Celeste Ng’s first novel, Everything I Never Told You, a literary thriller about the drowning of a Chinese-American teenage girl in Ohio, became a New York Times bestseller and won half a dozen literary prizes including Amazon Book of the Year 2014. Her second, highly-anticipated novel, Little Fires Everywhere, is set in the neighbourhood where Ng grew up.
Like her first book, this one focuses on teenagers, siblings and race in contemporary America. But Ng doesn’t stop there – she takes on an impressive cast of characters to tackle uncomfortable issues of parenting, surrogacy, biological motherhood, white parents raising adopted children of a different race, maternal figures, and morality.
Sometimes, I want to love a book before I’ve even cracked open its spine. I want, more than anything else from a book, to be self-aware – to know its contours well enough to see them clearly. Though I read Celeste Ng’s Little Fires Everywhere from cover to cover in one sitting, I felt astonished at what the book seemed to ask for from the reader, from the characters – forgiveness and empathy. I wasn’t capable of even comprehending that ask at the close of the book, let alone actually capable of fulfilling it.
Lighting the fires
Little Fires Everywhere is set in Shaker Heights, Cleveland, USA. The town is systematically planned to ensure efficiency, safety and order. Children don’t have to cross a major intersection to reach their school – that’s the kind of community Shaker Heights wants to be. The Richardsons are an old-time family in these parts. Elena Richardson, the sturdy, loving matriarch of the clan, grew up in Shaker Heights and brings her college boyfriend back to her town. Their eventual marriage and successful careers lead to four children – Lexie, Trip, Moody, and Izzy.
The novel opens with the Richardsons’ house burning as the family, sans Izzy who has vanished, watch from across the street. Izzy is assumed to be the culprit, but why? This is the question that dominates the book, which traces the months leading up to the fire.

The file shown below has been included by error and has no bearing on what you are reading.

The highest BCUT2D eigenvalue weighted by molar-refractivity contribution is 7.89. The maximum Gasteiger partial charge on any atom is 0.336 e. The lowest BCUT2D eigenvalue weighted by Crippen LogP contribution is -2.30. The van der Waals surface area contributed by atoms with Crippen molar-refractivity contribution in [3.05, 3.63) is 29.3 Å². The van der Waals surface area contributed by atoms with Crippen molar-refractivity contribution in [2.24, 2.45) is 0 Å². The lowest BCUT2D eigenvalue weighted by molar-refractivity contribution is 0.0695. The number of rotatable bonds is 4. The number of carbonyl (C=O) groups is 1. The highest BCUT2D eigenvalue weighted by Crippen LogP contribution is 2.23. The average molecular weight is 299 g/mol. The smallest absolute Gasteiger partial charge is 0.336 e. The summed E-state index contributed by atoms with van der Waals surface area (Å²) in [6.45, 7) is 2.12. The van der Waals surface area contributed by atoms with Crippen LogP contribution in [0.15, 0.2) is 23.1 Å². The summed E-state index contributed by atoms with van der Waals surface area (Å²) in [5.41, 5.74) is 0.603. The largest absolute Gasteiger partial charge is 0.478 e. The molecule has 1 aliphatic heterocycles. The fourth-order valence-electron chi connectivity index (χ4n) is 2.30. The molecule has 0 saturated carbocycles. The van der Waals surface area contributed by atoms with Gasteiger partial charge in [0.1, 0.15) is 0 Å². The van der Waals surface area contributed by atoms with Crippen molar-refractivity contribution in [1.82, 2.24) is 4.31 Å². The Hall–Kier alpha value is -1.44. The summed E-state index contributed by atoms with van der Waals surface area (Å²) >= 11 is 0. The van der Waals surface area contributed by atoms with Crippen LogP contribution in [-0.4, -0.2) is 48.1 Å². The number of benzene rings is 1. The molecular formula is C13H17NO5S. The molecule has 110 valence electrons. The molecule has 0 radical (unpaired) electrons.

Rewind a few months, and Mia and Pearl Warren, mother and teenage daughter, arrive in Shaker Heights in a car that holds all of their belongings. They rent an apartment from the Richardsons, and an inescapable sequence of events is set in motion.
Pearl and Moody start a tentative, transformative friendship that soon envelops the other Richardson children. Izzy is drawn to the subversive idea of Mia – the artistic and carefree single mother becomes a haven for Izzy whose antics have long frustrated her own mother. Izzy becomes an apprentice to Mia. On the surface, she studies photography with Mia, but at a deeper, more disconcerting level she is slowly and selectively adapting Mia’s philosophy without accounting for the difference in their age or circumstances.
Both Elena and Mia are silently uncomfortable with the other’s influence on their children. Pearl spends most afternoons at the Richardsons, wearing their castoffs and watching their favourite TV dailies. Old family friends of the Richardsons adopt a Chinese infant from the foster care system.
The resurfacing of the birth mother ignites an ugly, length court battle on which Elena and Mia fiercely disagree. As Mr Richardson chooses to represent their family friends in court, and Mia sides with the birth mother, the slow collision of two families with different experiences of and opinions on money, purpose, and parenting become tragically inevitable.
The court case troubles the murky waters of right and wrong, of the legal basis on which to decide whether a child’s mother can change her mind after giving the child for adoption, and of much else. I wrote the review several days after reading the book because I was distressed by the questions the novel raises. Can white parents make suitable parents for Asian children? What piece of culture will remain missing from the lives of those adopted children? Should negligent parents who abandon their children be given a second chance?
Nicole Chung is a Korean adoptee with white parents who has written articulately about the deep loss she felt for her birth family here. This is Us, a popular TV show on air now, looks thoughtfully at the childhood of a black son of white parents who makes a mark in his notebook every time he meets a new black person. Ng’s first book was compelling because it made us look anew at family, ambition, academic pressure and growing up in upsetting, confrontational ways. Her second was distressing because it poked at my comfortable boundaries between right and wrong. As I read, every bone in my body protested, “Surely the parents who bring you up are your only true family. Ng must have got this wrong.” But chipping away at that discomfort in the past few days, I was driven to think and read more widely on the subject.
Ng’s world constantly veers between planned order and instinct, rules and passion, and chosen motherhood and umbilical motherhood. The last two draw from the bottomless well literature paints maternal love as. Is one preferable to the other? Is Mia a good mother to Pearl? Is Izzy in need of a different kind of parental love? After you read Everything I Never Told You, you’ll know Ng doesn’t believe in easy answers or in solving the mystery for you.
As always, Ng’s prose is clear, devoid of rambling or diversion, and stunning in its ability to draw three-dimensional characters. The plot does occasionally squeak under the weight of the thorny but crucial questions she puts forward. With her first, she took away pieces of the certainty we’ve come to depend upon in thrillers. In her second, she does away with certainty entirely.
Little Fires Everywhere, Celeste Ng, Penguin.